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New scrap metal law comes into force to tackle cable theft

The new law clamping down on rogue scrap metal dealers, which has been warmly welcomed by the rail industry, comes into force today. It is hoped it will make it much more difficult for cable thieves to sell on stolen metal.

The new Scrap Metal Dealers Act 2013, which replaces the 1964 Act, consolidates dealers and motor salvage operators under one licensing regime, makes it tougher to get a licence and allows councils to revoke it, and requires sellers to provide ID at the point of sale and have it recorded by the dealer.

It also makes it easier for police and councils to inspect sites, raises the level of fines that can be issued for offences, and creates a central public register (hosted by the Environment Agency) of all licensed dealers.

Although the impact of cable and metal theft on the rail network has been reduced since its peak, in the first half of this financial year (up to 14 September 2013) there has been 95 incidents of cable theft affecting train performance, causing 30,928 delay minutes and an estimated compensation cost of £1,053,649. This does not include the cost of staff time to repair and replace the cable, replacement cable itself and the cost of mitigation measures such as security patrols and investment in new technology.

Neil Henry, head of operations and performance at Network Rail, said: “Rail passengers and essential freight deliveries are still suffering at the hands of metal thieves who target our network. While we have made significant progress in reducing the impact of these crimes, disruption is still at an unacceptably high level.

“We have maintained for some time that legal reform was sorely needed in order to support our own efforts to prevent thefts and welcome the new Scrap Metal Dealers Act.”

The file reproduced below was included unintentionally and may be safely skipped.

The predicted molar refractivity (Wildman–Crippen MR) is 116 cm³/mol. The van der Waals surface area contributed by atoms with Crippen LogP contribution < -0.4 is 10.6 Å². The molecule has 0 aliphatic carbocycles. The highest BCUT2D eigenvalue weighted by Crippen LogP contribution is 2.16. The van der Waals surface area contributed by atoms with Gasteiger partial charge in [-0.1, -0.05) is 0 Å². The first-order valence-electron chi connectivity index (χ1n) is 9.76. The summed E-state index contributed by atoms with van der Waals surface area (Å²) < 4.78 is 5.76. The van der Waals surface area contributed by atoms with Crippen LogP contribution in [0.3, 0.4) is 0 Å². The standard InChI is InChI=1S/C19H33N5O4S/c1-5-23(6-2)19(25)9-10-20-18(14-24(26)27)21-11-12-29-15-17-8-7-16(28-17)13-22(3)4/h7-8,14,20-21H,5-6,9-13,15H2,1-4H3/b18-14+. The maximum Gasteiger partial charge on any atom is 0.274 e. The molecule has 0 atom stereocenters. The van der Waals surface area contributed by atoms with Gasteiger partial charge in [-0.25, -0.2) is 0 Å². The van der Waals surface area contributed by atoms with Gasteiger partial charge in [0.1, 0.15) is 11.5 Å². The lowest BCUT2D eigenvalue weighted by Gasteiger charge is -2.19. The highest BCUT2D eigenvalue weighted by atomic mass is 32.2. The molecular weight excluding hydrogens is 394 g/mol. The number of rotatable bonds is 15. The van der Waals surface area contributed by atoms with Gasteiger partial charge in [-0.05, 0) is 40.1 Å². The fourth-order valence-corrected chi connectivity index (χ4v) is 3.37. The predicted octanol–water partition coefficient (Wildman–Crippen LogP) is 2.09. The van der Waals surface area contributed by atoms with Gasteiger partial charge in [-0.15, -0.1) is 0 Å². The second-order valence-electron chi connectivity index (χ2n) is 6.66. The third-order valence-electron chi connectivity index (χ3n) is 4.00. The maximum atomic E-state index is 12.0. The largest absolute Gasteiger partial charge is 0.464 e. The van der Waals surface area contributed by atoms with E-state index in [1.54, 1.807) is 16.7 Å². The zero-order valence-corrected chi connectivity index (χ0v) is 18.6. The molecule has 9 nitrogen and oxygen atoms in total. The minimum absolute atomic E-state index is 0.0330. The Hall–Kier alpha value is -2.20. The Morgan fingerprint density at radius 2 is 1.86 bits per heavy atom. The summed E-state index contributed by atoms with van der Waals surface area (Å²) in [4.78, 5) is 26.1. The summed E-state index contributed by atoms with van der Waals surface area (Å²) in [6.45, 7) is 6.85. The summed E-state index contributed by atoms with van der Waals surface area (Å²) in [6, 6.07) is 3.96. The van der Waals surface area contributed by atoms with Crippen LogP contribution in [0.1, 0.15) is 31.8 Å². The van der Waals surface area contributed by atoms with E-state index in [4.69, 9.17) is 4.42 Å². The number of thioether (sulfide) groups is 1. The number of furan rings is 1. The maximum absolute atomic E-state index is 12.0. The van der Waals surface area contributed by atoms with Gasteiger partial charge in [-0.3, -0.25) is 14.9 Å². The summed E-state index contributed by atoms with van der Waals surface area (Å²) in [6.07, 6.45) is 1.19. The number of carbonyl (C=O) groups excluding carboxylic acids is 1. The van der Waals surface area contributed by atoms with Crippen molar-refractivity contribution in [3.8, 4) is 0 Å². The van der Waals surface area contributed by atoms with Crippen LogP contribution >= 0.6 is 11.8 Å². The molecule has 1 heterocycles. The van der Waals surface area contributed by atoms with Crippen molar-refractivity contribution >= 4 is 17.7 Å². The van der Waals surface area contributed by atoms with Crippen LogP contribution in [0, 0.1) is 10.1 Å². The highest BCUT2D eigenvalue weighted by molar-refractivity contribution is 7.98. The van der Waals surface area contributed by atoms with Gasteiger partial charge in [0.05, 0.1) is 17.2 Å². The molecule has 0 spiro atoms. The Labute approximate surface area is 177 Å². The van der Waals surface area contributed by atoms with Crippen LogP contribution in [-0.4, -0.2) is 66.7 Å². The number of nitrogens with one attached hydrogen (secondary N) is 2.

Gary Cooper, director of operations and engineering at ATOC, said: “The Scrap Metal Dealers Act is excellent progress in the fight against cable thieves, whose actions cause delays and disruption for thousands of our customers.”

Maggie Simpson, executive director at RFG, added: “Metal theft continues to be a problem for rail freight customers, and we are very pleased that these new powers will enable more to be done to reduce the disruption and cost to business from this crime.”

Deputy Chief Constable Paul Crowther of British Transport Police added: “Today marks a very significant milestone in the fight against metal thieves. The Act demands a greater level of awareness and responsibility from traders, ensuring they verify who they are doing business with, but it also protects law abiding recyclers from unscrupulous traders.

“It is vital that scrap metal traders are aware of the changes, including the new licensing regulations. Metal thieves cause misery for thousands of people, whether targeting the rail network, power cables or telecommunications and today’s changes signal the introduction of a more robust licensing scheme to be monitored by local authorities."

The Local Government Association has produced guidance giving more details on the new law and licensing regime.

Tell us what you think – have your say below or email [email protected]

New scrap metal BOTTOM IMAGE


Ricp   02/10/2013 at 14:05

It would help if Network Rail ensured old cables were removed, and contractors were instructed, checked and not paid until new cable runs were secured in troughing or trunking. At my local station in North London, Crouch Hill Overground - Gospel Oak to Barking line, the new cabling was mixed with old, and nor secured. The problem continues at numerous locations on this important subsidiary route, and will be a problem with ongoing infrastructure works, and before too long electrification. NETWORK RAIL ANGLIA, GET IT SORTED!

Doc   04/10/2013 at 13:57

We completely agree with Ricp and have the perfect solution!

Dave   04/10/2013 at 14:41

Yet another initiation that will only inconvenience the law abiding. Rogue scrap metal dealers and their suppliers will carry on as normal because it is lucrative work, no tax and just picked off walls.. Scrap dealers get new overheads to pay for in a already over regulated market. Ordinary people will soon have to carry ID just to get a bus ticket. Your papers please.

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